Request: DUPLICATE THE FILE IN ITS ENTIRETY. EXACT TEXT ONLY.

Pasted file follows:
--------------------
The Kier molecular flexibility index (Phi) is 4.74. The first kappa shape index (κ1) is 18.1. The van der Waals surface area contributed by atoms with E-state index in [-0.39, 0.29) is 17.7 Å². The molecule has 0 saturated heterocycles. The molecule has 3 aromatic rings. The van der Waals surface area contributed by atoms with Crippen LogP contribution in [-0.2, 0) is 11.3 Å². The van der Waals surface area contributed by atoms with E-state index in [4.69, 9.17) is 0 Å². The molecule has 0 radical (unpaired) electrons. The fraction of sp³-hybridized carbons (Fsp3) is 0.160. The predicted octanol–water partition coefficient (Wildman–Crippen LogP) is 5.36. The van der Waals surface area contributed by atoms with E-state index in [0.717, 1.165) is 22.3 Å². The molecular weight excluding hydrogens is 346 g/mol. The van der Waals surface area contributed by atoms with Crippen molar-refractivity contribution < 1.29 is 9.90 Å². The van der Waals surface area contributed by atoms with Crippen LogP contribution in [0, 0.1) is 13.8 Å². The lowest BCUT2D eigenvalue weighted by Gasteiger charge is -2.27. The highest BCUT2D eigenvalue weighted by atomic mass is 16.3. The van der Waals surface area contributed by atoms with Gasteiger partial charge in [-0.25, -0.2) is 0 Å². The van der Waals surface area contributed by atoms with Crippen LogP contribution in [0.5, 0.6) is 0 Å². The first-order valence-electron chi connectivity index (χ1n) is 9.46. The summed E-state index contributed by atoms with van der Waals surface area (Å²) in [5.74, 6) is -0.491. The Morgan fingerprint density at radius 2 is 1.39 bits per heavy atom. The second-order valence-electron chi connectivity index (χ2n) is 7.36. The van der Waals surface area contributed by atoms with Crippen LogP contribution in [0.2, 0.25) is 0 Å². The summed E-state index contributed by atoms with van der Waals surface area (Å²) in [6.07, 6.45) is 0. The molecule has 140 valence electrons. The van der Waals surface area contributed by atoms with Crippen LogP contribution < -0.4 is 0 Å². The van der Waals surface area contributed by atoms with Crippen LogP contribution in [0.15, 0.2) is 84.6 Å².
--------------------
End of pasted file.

The Kier molecular flexibility index (Phi) is 4.74. The first kappa shape index (κ1) is 18.1. The van der Waals surface area contributed by atoms with E-state index in [-0.39, 0.29) is 17.7 Å². The molecule has 0 saturated heterocycles. The molecule has 3 aromatic rings. The van der Waals surface area contributed by atoms with Crippen LogP contribution in [-0.2, 0) is 11.3 Å². The van der Waals surface area contributed by atoms with E-state index in [4.69, 9.17) is 0 Å². The molecule has 0 radical (unpaired) electrons. The fraction of sp³-hybridized carbons (Fsp3) is 0.160. The predicted octanol–water partition coefficient (Wildman–Crippen LogP) is 5.36. The van der Waals surface area contributed by atoms with E-state index in [0.717, 1.165) is 22.3 Å². The molecular weight excluding hydrogens is 346 g/mol. The van der Waals surface area contributed by atoms with Crippen molar-refractivity contribution < 1.29 is 9.90 Å². The van der Waals surface area contributed by atoms with Crippen LogP contribution in [0, 0.1) is 13.8 Å². The lowest BCUT2D eigenvalue weighted by Gasteiger charge is -2.27. The highest BCUT2D eigenvalue weighted by atomic mass is 16.3. The van der Waals surface area contributed by atoms with Gasteiger partial charge in [-0.25, -0.2) is 0 Å². The van der Waals surface area contributed by atoms with Crippen LogP contribution in [0.5, 0.6) is 0 Å². The first-order valence-electron chi connectivity index (χ1n) is 9.46. The summed E-state index contributed by atoms with van der Waals surface area (Å²) in [5.74, 6) is -0.491. The Morgan fingerprint density at radius 2 is 1.39 bits per heavy atom. The second-order valence-electron chi connectivity index (χ2n) is 7.36. The van der Waals surface area contributed by atoms with Crippen LogP contribution in [0.2, 0.25) is 0 Å². The summed E-state index contributed by atoms with van der Waals surface area (Å²) in [6.07, 6.45) is 0. The molecule has 140 valence electrons. The van der Waals surface area contributed by atoms with Crippen LogP contribution < -0.4 is 0 Å². The van der Waals surface area contributed by atoms with Crippen LogP contribution in [0.15, 0.2) is 84.6 Å².